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The Prudential Insurance Co. has more marketing problems in New York.

The New Jersey-based company, still negotiating a settlement with thousands of policy holders, including some Western New Yorkers from a class action lawsuit, was fined $1.5 million by the New York State Insurance Department Tuesday.

The fine is the largest levied against a company by the regulatory department this year.

Prudential was cited for a number of violations, including misleading advertising. The company failed to disclose in its marketing materials an administrative fee for a life insurance living needs benefit rider, according to the insurance department.

In addition to paying the fine, the company has agreed to correct each failure cited by state regulators.

Prudential is still settling with as many as 640,000 policy holders from a 1997 class-action lawsuit settlement over deceptive sales practices. The company was sued for tactics that included churning, an industry term for enticing policy holders to use the value of paid up life insurance to purchase additional policies.

The settlement process has been extremely slow and numerous local residents have still not been compensated, according to Judith A. Biltekoff, an Amherst-based attorney who represents local Prudential customers.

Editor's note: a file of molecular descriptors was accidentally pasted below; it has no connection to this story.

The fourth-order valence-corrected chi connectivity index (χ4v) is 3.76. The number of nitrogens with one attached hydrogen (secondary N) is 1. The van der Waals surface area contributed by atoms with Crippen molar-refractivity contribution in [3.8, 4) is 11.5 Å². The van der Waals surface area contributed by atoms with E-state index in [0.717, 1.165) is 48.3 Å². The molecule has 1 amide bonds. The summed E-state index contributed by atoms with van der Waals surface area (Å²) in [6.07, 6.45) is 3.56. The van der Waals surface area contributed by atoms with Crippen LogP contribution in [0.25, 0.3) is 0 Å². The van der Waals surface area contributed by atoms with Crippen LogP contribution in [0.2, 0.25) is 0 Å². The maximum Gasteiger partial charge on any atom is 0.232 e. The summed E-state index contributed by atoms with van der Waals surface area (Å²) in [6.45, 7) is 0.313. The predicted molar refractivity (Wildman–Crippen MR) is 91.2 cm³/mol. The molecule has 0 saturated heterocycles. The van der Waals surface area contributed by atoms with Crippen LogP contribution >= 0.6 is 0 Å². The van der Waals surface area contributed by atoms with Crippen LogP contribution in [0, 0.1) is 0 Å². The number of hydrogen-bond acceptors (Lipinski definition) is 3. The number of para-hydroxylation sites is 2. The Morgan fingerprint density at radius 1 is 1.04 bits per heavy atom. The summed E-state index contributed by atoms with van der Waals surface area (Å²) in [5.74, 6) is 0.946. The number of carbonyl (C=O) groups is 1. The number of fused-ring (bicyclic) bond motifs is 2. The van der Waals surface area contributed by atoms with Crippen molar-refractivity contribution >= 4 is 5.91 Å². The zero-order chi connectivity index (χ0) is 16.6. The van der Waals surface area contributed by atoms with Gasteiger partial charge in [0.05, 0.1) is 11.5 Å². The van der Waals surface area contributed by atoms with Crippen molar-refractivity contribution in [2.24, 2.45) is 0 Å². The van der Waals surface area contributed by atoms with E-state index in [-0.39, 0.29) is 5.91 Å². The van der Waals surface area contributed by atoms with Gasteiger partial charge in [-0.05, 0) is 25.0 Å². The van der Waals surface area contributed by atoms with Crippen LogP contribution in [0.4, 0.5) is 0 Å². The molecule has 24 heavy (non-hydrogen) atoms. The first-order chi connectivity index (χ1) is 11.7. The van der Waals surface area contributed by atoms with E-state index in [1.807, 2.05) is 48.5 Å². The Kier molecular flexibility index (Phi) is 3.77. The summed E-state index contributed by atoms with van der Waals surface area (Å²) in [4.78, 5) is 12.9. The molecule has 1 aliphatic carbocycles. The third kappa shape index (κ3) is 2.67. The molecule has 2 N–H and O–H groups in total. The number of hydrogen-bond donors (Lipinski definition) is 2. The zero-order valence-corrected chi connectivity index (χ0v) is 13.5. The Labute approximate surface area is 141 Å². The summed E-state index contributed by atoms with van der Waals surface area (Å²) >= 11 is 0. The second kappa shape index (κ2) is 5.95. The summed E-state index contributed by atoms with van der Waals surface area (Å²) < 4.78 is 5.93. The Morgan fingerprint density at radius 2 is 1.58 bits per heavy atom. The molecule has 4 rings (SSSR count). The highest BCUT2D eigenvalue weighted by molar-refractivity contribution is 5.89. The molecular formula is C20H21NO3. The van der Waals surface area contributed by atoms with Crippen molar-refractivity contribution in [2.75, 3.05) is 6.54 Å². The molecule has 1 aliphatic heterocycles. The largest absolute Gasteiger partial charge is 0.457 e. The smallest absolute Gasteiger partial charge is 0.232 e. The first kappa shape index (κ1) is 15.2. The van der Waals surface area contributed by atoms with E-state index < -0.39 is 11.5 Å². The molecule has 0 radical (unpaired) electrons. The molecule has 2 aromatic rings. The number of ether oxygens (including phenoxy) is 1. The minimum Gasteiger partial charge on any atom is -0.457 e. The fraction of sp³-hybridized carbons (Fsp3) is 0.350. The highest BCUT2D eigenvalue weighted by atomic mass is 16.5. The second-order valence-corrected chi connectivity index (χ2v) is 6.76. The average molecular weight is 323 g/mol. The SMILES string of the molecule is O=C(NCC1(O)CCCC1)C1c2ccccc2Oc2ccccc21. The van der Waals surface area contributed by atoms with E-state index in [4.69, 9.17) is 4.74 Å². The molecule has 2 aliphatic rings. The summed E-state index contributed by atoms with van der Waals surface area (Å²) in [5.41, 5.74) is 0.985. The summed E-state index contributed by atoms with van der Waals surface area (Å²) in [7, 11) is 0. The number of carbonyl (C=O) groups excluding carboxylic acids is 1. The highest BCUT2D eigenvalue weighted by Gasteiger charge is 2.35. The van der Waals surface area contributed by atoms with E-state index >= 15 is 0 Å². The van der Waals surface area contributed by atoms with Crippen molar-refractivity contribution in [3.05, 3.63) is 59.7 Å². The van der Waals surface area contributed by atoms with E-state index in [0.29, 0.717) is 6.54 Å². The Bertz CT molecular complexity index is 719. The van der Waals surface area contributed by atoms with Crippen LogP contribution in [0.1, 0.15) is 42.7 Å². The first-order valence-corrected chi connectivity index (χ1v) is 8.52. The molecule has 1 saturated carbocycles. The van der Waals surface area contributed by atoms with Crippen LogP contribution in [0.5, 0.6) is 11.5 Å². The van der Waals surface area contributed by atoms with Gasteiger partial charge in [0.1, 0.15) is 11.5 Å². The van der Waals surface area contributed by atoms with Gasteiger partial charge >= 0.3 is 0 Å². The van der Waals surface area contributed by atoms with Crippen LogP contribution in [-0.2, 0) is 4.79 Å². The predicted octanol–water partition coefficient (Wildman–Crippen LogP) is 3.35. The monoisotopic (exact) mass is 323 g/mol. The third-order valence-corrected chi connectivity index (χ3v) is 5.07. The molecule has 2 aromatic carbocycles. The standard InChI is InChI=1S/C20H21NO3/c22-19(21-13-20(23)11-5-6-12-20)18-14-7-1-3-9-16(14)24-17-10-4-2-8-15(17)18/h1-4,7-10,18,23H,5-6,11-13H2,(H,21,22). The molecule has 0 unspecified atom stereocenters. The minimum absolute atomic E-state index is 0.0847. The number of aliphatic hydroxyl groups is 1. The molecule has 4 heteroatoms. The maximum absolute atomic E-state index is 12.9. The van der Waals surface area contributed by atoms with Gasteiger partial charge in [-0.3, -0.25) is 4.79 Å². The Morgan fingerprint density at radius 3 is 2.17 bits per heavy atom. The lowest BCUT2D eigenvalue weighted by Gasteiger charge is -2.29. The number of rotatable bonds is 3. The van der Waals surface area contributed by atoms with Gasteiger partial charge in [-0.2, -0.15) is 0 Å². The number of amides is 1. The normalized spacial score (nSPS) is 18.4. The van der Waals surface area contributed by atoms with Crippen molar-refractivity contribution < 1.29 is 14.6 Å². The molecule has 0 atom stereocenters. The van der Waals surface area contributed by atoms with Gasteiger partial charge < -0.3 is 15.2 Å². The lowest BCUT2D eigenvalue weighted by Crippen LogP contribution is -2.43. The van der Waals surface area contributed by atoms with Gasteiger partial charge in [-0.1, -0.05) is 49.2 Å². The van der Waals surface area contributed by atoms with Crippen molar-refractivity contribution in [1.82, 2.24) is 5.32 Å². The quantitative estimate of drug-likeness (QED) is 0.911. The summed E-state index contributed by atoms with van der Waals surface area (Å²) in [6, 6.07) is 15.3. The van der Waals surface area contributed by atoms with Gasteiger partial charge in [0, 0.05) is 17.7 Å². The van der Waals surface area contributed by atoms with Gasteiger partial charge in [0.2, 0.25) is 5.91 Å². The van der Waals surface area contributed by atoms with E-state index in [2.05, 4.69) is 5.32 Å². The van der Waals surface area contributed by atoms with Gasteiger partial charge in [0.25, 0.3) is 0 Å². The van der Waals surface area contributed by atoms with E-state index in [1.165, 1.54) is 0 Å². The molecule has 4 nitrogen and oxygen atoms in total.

"They have either not yet had their arbitration, or they have selected one of the settlement options available to them and have not received their relief, be it cash or reinstatement of a policy," Ms. Biltekoff said, in describing the status of the local cases.

Prudential has set aside more than $2 billion for the settlement.

The state fine appears to be another black eye for Prudential, but a company spokesman said the department's action is unrelated to the lawsuit concerning prior sales practices.

Sales improvements the company identified through the lawsuit have been put in place, Prudential spokesman Bob DeFillippo said. The Insurance Department citation is largely an administrative and record keeping issue, he said.

In addition to violating advertising regulations, the state also cited Prudential for failing to produce documents the department requested, failing to comply with annual reporting requirements and using unapproved forms.

"It was and always will be important for Prudential to cooperate with state insurance departments. Any sense by the New York State Insurance Department that we were not cooperating is regretable and inadvertent," DeFillippo said.

He said Prudential will provide additional training for employees with reporting responsibilities to improve its regulatory compliance.

The class action suit concerned Prudential sales practices from 1982 through 1995. The fine levied Tuesday cites Prudential for conduct from Jan. 1, 1996 through Dec. 31, 1997.

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